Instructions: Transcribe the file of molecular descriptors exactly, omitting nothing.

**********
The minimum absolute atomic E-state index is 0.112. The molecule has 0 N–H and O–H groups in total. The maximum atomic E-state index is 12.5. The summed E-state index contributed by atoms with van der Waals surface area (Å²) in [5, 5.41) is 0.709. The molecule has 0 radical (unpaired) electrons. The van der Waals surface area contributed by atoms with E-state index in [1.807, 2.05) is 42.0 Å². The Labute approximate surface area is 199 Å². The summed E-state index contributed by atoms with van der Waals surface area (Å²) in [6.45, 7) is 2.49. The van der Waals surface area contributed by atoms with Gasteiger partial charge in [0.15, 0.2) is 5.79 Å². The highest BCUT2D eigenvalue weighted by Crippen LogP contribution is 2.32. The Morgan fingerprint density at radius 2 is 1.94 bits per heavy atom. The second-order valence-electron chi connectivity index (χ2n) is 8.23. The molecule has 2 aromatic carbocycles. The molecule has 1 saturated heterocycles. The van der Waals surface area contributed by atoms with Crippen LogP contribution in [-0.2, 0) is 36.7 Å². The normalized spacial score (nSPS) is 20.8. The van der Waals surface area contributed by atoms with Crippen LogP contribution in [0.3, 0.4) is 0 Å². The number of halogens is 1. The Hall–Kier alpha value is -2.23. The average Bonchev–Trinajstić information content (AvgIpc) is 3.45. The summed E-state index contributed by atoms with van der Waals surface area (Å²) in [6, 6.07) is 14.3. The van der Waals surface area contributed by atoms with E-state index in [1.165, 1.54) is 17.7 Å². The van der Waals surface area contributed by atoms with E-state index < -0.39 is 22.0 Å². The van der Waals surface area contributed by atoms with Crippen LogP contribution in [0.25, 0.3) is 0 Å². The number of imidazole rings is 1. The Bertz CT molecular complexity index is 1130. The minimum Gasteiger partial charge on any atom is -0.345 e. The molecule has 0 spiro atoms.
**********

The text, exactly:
The minimum absolute atomic E-state index is 0.112. The molecule has 0 N–H and O–H groups in total. The maximum atomic E-state index is 12.5. The summed E-state index contributed by atoms with van der Waals surface area (Å²) in [5, 5.41) is 0.709. The molecule has 0 radical (unpaired) electrons. The van der Waals surface area contributed by atoms with E-state index in [1.807, 2.05) is 42.0 Å². The Labute approximate surface area is 199 Å². The summed E-state index contributed by atoms with van der Waals surface area (Å²) in [6.45, 7) is 2.49. The van der Waals surface area contributed by atoms with Gasteiger partial charge in [0.15, 0.2) is 5.79 Å². The highest BCUT2D eigenvalue weighted by Crippen LogP contribution is 2.32. The Morgan fingerprint density at radius 2 is 1.94 bits per heavy atom. The second-order valence-electron chi connectivity index (χ2n) is 8.23. The molecule has 2 aromatic carbocycles. The molecule has 1 saturated heterocycles. The van der Waals surface area contributed by atoms with Crippen LogP contribution in [-0.2, 0) is 36.7 Å². The normalized spacial score (nSPS) is 20.8. The van der Waals surface area contributed by atoms with Crippen LogP contribution in [0.3, 0.4) is 0 Å². The number of halogens is 1. The Hall–Kier alpha value is -2.23. The average Bonchev–Trinajstić information content (AvgIpc) is 3.45. The summed E-state index contributed by atoms with van der Waals surface area (Å²) in [6, 6.07) is 14.3. The van der Waals surface area contributed by atoms with E-state index in [1.165, 1.54) is 17.7 Å². The van der Waals surface area contributed by atoms with E-state index < -0.39 is 22.0 Å². The van der Waals surface area contributed by atoms with Crippen LogP contribution in [0.25, 0.3) is 0 Å². The number of imidazole rings is 1. The Bertz CT molecular complexity index is 1130. The minimum Gasteiger partial charge on any atom is -0.345 e. The molecule has 0 spiro atoms.